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This week, The Alchemist hears that the "wonder" material of the modern age, graphene, might soon be used as a safe agent in medical imaging while pharma chemists are yet to boldly go anywhere very far in chemical space. A surprising discovery unravels nanoscopic coax cables for energy storage and green plastics as tough as steel might soon be possible. A natural mustard made by taily weed is another example of nature's chemical weapons. Finally, NMR spectroscopy just got easier to learn thanks to a coin flip game.

Researchers at Stony Brook University New York have developed a highly effective and potentially safer nanoparticle-based MRI (magnetic resonance imaging) contrast agent using the carbon allotrope graphene. There have been health concerns aired recently about the conventional gadolinium-based contrast agents used in medical imaging. Now, Balaji Sitharaman and colleagues have demonstrated how a graphene-based contrast agent could work at much lower dosages than standard contrast agents. The team also points out that their putative replacement is also a lot less expensive.

A new exploration of chemical space by Jean-Louis Reymond and Mahendra Awale suggests that drug researchers going as boldly as they might have barely even scratched the tip of the iceberg, to mix a metaphor, when it comes to synthesizing drug candidates. Writing in the journal ACS Chemical Neuroscience, the team suggests that the actual number of “small molecules” that might have physiological activity could number in the million billion billion billion billion billion billions (more than the number of stars in the universe, by one estimate). The Chemical Abstracts Service database lists a mere 67 million substances, less than a tenth of a percent of the chemical space suggested by the University of Berne team.

The serendipitous discovery by researchers at Rice University of a nanoscopic coaxial cable could lead to a new energy storage system. The same cable might also be used in lab-on-chip devices, microelectromechanical systems (MEMS). “At the outset, we were just curious to see what would happen electrically and mechanically if we took small copper wires known as interconnects and covered them with a thin layer of carbon,” explains study co-author Jun Lou. When Liu ran some electronic tests on his first few samples, the results were far from what he expected. The capacitance of the new nanocable is up to 143 microfarads per centimeter squared, better than the best previous results from microcapacitors.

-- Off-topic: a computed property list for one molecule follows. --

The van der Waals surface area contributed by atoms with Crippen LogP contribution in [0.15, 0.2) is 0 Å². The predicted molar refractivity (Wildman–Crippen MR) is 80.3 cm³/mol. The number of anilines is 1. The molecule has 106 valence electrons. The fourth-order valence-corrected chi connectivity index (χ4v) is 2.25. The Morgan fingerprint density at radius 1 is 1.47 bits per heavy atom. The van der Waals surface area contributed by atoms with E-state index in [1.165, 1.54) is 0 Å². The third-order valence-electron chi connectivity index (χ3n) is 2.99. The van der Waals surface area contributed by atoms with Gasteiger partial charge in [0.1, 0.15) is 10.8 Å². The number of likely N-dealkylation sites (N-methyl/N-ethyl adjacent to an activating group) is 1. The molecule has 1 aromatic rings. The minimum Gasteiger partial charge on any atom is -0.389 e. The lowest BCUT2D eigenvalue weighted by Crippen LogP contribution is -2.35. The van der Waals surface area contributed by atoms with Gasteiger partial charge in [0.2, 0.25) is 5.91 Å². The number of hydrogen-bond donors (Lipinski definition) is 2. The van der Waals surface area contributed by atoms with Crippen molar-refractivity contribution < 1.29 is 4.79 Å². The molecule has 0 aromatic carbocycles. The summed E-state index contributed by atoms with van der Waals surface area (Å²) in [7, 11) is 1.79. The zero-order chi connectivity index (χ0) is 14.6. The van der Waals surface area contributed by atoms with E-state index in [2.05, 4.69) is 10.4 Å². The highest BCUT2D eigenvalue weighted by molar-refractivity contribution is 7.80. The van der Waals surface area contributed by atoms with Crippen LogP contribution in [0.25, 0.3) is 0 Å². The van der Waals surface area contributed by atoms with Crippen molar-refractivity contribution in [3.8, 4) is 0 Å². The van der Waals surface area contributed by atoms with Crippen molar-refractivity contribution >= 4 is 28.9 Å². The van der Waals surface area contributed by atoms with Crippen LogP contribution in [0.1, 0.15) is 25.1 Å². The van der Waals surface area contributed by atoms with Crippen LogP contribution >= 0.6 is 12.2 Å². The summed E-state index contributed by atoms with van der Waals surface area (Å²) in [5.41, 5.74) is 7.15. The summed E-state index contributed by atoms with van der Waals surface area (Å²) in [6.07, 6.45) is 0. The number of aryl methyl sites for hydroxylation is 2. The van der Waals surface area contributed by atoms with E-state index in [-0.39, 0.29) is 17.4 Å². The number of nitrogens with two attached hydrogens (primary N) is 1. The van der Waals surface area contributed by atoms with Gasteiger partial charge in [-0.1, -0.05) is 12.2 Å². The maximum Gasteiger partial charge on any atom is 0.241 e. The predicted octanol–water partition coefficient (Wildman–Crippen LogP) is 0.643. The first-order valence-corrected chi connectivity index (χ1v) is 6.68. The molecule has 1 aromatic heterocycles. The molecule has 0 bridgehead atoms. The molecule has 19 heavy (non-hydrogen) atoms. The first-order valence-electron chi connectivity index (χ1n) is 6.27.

Moshe Kol of Tel Aviv University, Israel, and colleagues are developing durable plastics to replace steel in many engineering applications. The team has developed a new catalyst for polypropylene production, which allows them to create the most regular form of the material yet possible with the highest melting point. "Everyone is using the same building blocks, so the key is to use different machinery," Kol explains. He suggests that the new tough plastics could be used to replace heavy steel components in cars and pipework in industrial facilities.

A desert plant has a neat way to coerce spiny mice in its native Negev Desert to spread its seed. The plant sweet mignonette, or taily weed, releases a toxic “mustard oil bomb” containing isothiocyanates when the mouse eats the plant's fruit making the critters spit out the seeds. The chemical weapon not only protects the plants' seeds from being ingested but any delay in the mouse reaction means that it allows the nocturnal rodents to spread the seed farther than they would otherwise reach if the fruit were simply to root at the foot of the parent plant. “It’s fascinating that these little mice are doing analytical chemistry, assaying the fruit for toxic compounds” and learning not to bite into the seed, explains team member Denise Dearing of the University of Utah. “It's not that these mice have poor table manners,” Dearing says. “They deliberately wiggle the seed out of the pulp of the fruit like a person does when eating watermelon. This removal of the seed keeps the toxins in the pulp from being activated.”

Ever the chemical information innovator, Adam Azman who teaches organic chemistry at Butler University has devised a "coin flip" game to help chemistry students get to grips with the concepts of nuclear magnetic resonance spectroscopy and more specifically the idea of coupling. By assigning a value to the head or tail when flipping two pennies, thousands of coin tosses will add or subtract from a tossed "quarter" - the "set of equivalent protons" giving a statistical 1:2:1 ratio of total values $0.23, $0.25, or $0.27. He points out that using a nickel will allow you to augment that game with J-values. You can play the game here -